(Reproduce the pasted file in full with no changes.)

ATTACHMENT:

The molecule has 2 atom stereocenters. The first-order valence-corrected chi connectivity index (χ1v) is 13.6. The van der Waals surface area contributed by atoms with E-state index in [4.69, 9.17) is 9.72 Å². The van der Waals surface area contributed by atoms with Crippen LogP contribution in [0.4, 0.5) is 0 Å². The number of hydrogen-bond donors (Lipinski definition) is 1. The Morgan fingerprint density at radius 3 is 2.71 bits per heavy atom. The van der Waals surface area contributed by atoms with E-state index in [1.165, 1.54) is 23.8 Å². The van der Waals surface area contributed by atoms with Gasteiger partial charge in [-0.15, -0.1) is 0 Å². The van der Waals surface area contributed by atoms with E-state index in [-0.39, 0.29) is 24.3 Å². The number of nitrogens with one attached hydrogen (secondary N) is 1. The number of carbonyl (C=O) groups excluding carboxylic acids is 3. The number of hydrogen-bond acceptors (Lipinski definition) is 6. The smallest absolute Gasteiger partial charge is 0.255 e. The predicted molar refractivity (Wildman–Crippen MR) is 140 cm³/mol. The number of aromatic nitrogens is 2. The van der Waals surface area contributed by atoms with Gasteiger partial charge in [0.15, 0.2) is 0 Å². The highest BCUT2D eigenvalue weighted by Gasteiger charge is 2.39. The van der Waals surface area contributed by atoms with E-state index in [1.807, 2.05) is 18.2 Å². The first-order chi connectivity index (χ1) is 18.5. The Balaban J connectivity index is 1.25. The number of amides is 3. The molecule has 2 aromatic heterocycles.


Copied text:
The molecule has 2 atom stereocenters. The first-order valence-corrected chi connectivity index (χ1v) is 13.6. The van der Waals surface area contributed by atoms with E-state index in [4.69, 9.17) is 9.72 Å². The van der Waals surface area contributed by atoms with Crippen LogP contribution in [0.4, 0.5) is 0 Å². The number of hydrogen-bond donors (Lipinski definition) is 1. The Morgan fingerprint density at radius 3 is 2.71 bits per heavy atom. The van der Waals surface area contributed by atoms with E-state index in [1.165, 1.54) is 23.8 Å². The van der Waals surface area contributed by atoms with Gasteiger partial charge in [-0.15, -0.1) is 0 Å². The van der Waals surface area contributed by atoms with E-state index in [-0.39, 0.29) is 24.3 Å². The number of nitrogens with one attached hydrogen (secondary N) is 1. The number of carbonyl (C=O) groups excluding carboxylic acids is 3. The number of hydrogen-bond acceptors (Lipinski definition) is 6. The smallest absolute Gasteiger partial charge is 0.255 e. The predicted molar refractivity (Wildman–Crippen MR) is 140 cm³/mol. The number of aromatic nitrogens is 2. The van der Waals surface area contributed by atoms with Gasteiger partial charge in [0.15, 0.2) is 0 Å². The highest BCUT2D eigenvalue weighted by Gasteiger charge is 2.39. The van der Waals surface area contributed by atoms with E-state index in [1.807, 2.05) is 18.2 Å². The first-order chi connectivity index (χ1) is 18.5. The Balaban J connectivity index is 1.25. The number of amides is 3. The molecule has 2 aromatic heterocycles.